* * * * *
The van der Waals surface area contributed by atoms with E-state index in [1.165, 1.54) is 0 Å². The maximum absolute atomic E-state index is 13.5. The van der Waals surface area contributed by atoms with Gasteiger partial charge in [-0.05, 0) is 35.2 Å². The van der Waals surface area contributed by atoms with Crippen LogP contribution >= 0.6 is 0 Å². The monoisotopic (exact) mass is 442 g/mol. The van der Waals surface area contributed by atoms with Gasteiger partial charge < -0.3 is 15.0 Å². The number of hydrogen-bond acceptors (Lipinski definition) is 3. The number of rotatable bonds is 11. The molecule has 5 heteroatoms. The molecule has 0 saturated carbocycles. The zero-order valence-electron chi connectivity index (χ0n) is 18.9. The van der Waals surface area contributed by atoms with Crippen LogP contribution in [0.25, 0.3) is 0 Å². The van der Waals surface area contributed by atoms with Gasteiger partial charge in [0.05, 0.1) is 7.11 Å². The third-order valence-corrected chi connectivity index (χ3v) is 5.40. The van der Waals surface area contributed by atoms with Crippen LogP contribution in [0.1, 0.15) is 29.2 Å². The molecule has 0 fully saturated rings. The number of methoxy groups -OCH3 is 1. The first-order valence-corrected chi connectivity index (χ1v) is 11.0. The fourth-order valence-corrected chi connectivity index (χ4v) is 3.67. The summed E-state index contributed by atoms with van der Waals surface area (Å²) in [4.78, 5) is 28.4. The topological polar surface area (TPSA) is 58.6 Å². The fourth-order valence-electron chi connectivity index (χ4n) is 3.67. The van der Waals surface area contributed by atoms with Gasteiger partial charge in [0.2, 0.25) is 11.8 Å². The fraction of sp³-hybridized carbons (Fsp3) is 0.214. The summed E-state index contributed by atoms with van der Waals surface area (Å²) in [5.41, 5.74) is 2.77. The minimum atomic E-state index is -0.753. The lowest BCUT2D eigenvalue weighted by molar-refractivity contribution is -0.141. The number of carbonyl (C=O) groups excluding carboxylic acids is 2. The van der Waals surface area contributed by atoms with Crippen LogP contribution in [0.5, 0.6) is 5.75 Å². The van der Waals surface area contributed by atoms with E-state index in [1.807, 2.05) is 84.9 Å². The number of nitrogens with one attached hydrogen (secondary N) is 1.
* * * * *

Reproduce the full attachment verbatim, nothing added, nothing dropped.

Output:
The van der Waals surface area contributed by atoms with E-state index in [1.165, 1.54) is 0 Å². The maximum absolute atomic E-state index is 13.5. The van der Waals surface area contributed by atoms with Gasteiger partial charge in [-0.05, 0) is 35.2 Å². The van der Waals surface area contributed by atoms with Crippen LogP contribution >= 0.6 is 0 Å². The monoisotopic (exact) mass is 442 g/mol. The van der Waals surface area contributed by atoms with Gasteiger partial charge < -0.3 is 15.0 Å². The number of hydrogen-bond acceptors (Lipinski definition) is 3. The number of rotatable bonds is 11. The molecule has 5 heteroatoms. The molecule has 0 saturated carbocycles. The zero-order valence-electron chi connectivity index (χ0n) is 18.9. The van der Waals surface area contributed by atoms with Crippen LogP contribution in [0.25, 0.3) is 0 Å². The van der Waals surface area contributed by atoms with Gasteiger partial charge in [0.05, 0.1) is 7.11 Å². The third-order valence-corrected chi connectivity index (χ3v) is 5.40. The van der Waals surface area contributed by atoms with Crippen LogP contribution in [0.1, 0.15) is 29.2 Å². The molecule has 0 fully saturated rings. The number of methoxy groups -OCH3 is 1. The first-order valence-corrected chi connectivity index (χ1v) is 11.0. The fourth-order valence-corrected chi connectivity index (χ4v) is 3.67. The summed E-state index contributed by atoms with van der Waals surface area (Å²) in [4.78, 5) is 28.4. The topological polar surface area (TPSA) is 58.6 Å². The fourth-order valence-electron chi connectivity index (χ4n) is 3.67. The van der Waals surface area contributed by atoms with Gasteiger partial charge in [0.2, 0.25) is 11.8 Å². The fraction of sp³-hybridized carbons (Fsp3) is 0.214. The summed E-state index contributed by atoms with van der Waals surface area (Å²) in [5.41, 5.74) is 2.77. The minimum atomic E-state index is -0.753. The lowest BCUT2D eigenvalue weighted by molar-refractivity contribution is -0.141. The number of carbonyl (C=O) groups excluding carboxylic acids is 2. The van der Waals surface area contributed by atoms with Crippen LogP contribution in [0.5, 0.6) is 5.75 Å². The van der Waals surface area contributed by atoms with E-state index in [1.807, 2.05) is 84.9 Å². The number of nitrogens with one attached hydrogen (secondary N) is 1.